Bill providing free period products changes Mensi Project, includes men’s restrooms

SIUE’s Mensi Project will no longer have to rely on donations due to a bill signed by Gov. J.B. Pritzker on August 5 requiring public colleges and universities to provide free period products in all campus restrooms. 

House Bill 641 is effective immediately and SIUE plans to fulfill it through the infrastructure created by the Mensi Project, which already has bags and baskets in women’s restrooms across campus. 

English and women’s studies instructor Christy Ferguson created the Mensi Project after hearing students concerned over period products only being available in first floor restrooms. She said the bill will only lead to a few changes to the project.

“The Mensi Project will pretty much stay the same except we will actually receive products rather than having to ask for donations,” Ferguson said. “So that means that when I have student groups that can help, instead of them doing a donation drive, they'll take what I have, and they'll just go out and fill the bags. It also means that we are going to have bags in every single bathroom.”

After discussion with the Gay-Straight Alliance and transgender students and faculty members, the Mensi Project will be placing bags of period products in the men’s restrooms, including signage Ferguson designed to be more inclusive. 

“[I wanted to make] sure people understand the reasoning for the project and that this is a human bodily function,” Ferguson said. “It's not something that is just for women, and that even not all women menstruate ... That has nothing to do with our bathroom choice.”

Ferguson said she understands some concerns about potential vandalism of bags in the men’s restrooms and it will be handled if it happens.

“I think that putting signage that is the same in both bathrooms is important. And I'm hoping that the way that it is worded, that will kind of skew some of the fear of the attacks on the project,” Ferguson said. “And if it happens, we will face it, and we will handle it, and we will repost and if it becomes a problem, then it will be something that will be addressed. It won't be something that is ignored. I promise that.”

Junior psychology and elementary education manager Hailee O’Dell of Glen Carbon, Illinois, is the president of Student Government and one of many who have praised the bill. She said she is thrilled and it has taken care of one of the initiatives she ran on.

“I love this bill that passed because one of my initiatives whenever I was running for president was to — we have the mensi project that was here on campus that was completely donation based,” O’Dell said. “So I wanted to use a portion of my budget to fund that so that it wasn't relying on other students' donations, but that's taken care of because there's no need anymore.”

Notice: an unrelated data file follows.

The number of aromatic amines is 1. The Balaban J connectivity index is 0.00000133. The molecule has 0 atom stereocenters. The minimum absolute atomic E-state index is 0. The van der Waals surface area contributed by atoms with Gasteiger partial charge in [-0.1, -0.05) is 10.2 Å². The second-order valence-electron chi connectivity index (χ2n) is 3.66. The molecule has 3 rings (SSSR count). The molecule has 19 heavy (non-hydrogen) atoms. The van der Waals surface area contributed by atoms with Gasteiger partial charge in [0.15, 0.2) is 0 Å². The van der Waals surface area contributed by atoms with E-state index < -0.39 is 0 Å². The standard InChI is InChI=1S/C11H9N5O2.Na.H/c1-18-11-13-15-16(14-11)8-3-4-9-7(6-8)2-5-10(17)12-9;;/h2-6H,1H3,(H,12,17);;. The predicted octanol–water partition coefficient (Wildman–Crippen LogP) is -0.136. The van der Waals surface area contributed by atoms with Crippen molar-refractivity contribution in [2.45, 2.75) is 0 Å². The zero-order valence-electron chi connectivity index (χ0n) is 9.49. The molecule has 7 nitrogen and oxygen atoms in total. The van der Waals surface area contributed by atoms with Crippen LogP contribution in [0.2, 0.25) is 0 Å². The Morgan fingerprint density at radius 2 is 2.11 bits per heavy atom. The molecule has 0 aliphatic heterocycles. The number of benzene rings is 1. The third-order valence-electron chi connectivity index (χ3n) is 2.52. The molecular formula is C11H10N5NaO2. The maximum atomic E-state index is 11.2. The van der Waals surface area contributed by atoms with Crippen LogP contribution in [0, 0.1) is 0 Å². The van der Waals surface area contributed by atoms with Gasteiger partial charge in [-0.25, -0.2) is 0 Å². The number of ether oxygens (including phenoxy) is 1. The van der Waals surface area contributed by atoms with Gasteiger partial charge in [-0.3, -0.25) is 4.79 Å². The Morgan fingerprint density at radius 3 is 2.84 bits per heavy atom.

Senior sociology major Julia Goren of High Ridge, Missouri, said she hopes this will lead to expansion into providing period products to the local community.

“This also means that, like those donations that were going to the Mensi Project, they don't have to stop because they can expand and bring them elsewhere,” Goren said. “But also, we can continue to support Support The Girls as well, because they take that stuff and go out into the community, like the metro St. Louis area.”

HB 641 was signed on campus along with two other bills. HB 155 requires the state to apply for a waiver from the federal government to allow recipients of the Supplemental Nutrition Assistance Program and the Special Supplemental Nutrition Program for Women, Infants and Children to use their benefits to pay for period products and diapers. HB 310 requires all homeless shelters that provide temporary housing assistance to also provide free period products if they have the budget for it. 

Ferguson said the bills still use gendered language and don’t address access to hygiene stations and many shelters will not have the funding for period products.

“I worked with the homeless population in St. Louis before and it's not just about having the products on hand. It's also about having somewhere where they can clean themselves up, about having a hygiene facility ready and available for them that is clean and prepared to do those kinds of things,” Ferguson said. “Also, these products are really expensive, and homeless shelters are often already strapped for funding.”

Ferguson said a lack of understanding of menstruation is another issue.

“The problem is that those who don't menstruate don't understand ... that everybody's body is different, not everybody has the ability to get what they need when they need it,” Ferguson said. “And if you think that a period emergency is not an emergency, then you've certainly never lived my life.”

Those interested in getting involved with the Mensi Project, including distributing period products to the men’s restrooms, can contact Ferguson at

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